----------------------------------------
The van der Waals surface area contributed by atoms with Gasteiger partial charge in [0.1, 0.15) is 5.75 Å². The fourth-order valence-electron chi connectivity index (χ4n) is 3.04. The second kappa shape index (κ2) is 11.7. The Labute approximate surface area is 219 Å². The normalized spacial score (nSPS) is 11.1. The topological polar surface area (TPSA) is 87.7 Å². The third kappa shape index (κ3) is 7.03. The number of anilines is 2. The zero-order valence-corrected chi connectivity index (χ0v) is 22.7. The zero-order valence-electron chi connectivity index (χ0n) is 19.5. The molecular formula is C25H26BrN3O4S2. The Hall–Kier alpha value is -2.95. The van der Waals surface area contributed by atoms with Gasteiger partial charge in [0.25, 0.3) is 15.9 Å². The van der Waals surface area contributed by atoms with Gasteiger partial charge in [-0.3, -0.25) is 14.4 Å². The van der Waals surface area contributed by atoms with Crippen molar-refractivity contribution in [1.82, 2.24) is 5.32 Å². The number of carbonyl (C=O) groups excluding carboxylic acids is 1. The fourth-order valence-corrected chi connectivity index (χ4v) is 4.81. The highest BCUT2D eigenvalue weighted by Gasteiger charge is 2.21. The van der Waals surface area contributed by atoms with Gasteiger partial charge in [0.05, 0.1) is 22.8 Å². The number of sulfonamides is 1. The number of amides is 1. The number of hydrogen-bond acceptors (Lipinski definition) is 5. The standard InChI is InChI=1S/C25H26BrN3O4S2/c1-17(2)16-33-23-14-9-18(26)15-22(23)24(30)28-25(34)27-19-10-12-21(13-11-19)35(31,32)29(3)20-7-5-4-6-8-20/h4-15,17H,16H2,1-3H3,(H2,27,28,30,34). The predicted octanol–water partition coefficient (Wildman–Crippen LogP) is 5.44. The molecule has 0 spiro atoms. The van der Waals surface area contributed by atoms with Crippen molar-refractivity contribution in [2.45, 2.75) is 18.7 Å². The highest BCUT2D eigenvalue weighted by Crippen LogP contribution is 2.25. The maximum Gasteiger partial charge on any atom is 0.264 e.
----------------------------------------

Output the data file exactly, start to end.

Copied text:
The van der Waals surface area contributed by atoms with Gasteiger partial charge in [0.1, 0.15) is 5.75 Å². The fourth-order valence-electron chi connectivity index (χ4n) is 3.04. The second kappa shape index (κ2) is 11.7. The Labute approximate surface area is 219 Å². The normalized spacial score (nSPS) is 11.1. The topological polar surface area (TPSA) is 87.7 Å². The third kappa shape index (κ3) is 7.03. The number of anilines is 2. The zero-order valence-corrected chi connectivity index (χ0v) is 22.7. The zero-order valence-electron chi connectivity index (χ0n) is 19.5. The molecular formula is C25H26BrN3O4S2. The Hall–Kier alpha value is -2.95. The van der Waals surface area contributed by atoms with Gasteiger partial charge in [0.25, 0.3) is 15.9 Å². The van der Waals surface area contributed by atoms with Gasteiger partial charge in [-0.3, -0.25) is 14.4 Å². The van der Waals surface area contributed by atoms with Crippen molar-refractivity contribution in [1.82, 2.24) is 5.32 Å². The number of carbonyl (C=O) groups excluding carboxylic acids is 1. The fourth-order valence-corrected chi connectivity index (χ4v) is 4.81. The highest BCUT2D eigenvalue weighted by Gasteiger charge is 2.21. The van der Waals surface area contributed by atoms with Gasteiger partial charge in [0.05, 0.1) is 22.8 Å². The number of sulfonamides is 1. The number of amides is 1. The number of hydrogen-bond acceptors (Lipinski definition) is 5. The standard InChI is InChI=1S/C25H26BrN3O4S2/c1-17(2)16-33-23-14-9-18(26)15-22(23)24(30)28-25(34)27-19-10-12-21(13-11-19)35(31,32)29(3)20-7-5-4-6-8-20/h4-15,17H,16H2,1-3H3,(H2,27,28,30,34). The predicted octanol–water partition coefficient (Wildman–Crippen LogP) is 5.44. The molecule has 0 spiro atoms. The van der Waals surface area contributed by atoms with Crippen molar-refractivity contribution in [2.45, 2.75) is 18.7 Å². The highest BCUT2D eigenvalue weighted by Crippen LogP contribution is 2.25. The maximum Gasteiger partial charge on any atom is 0.264 e.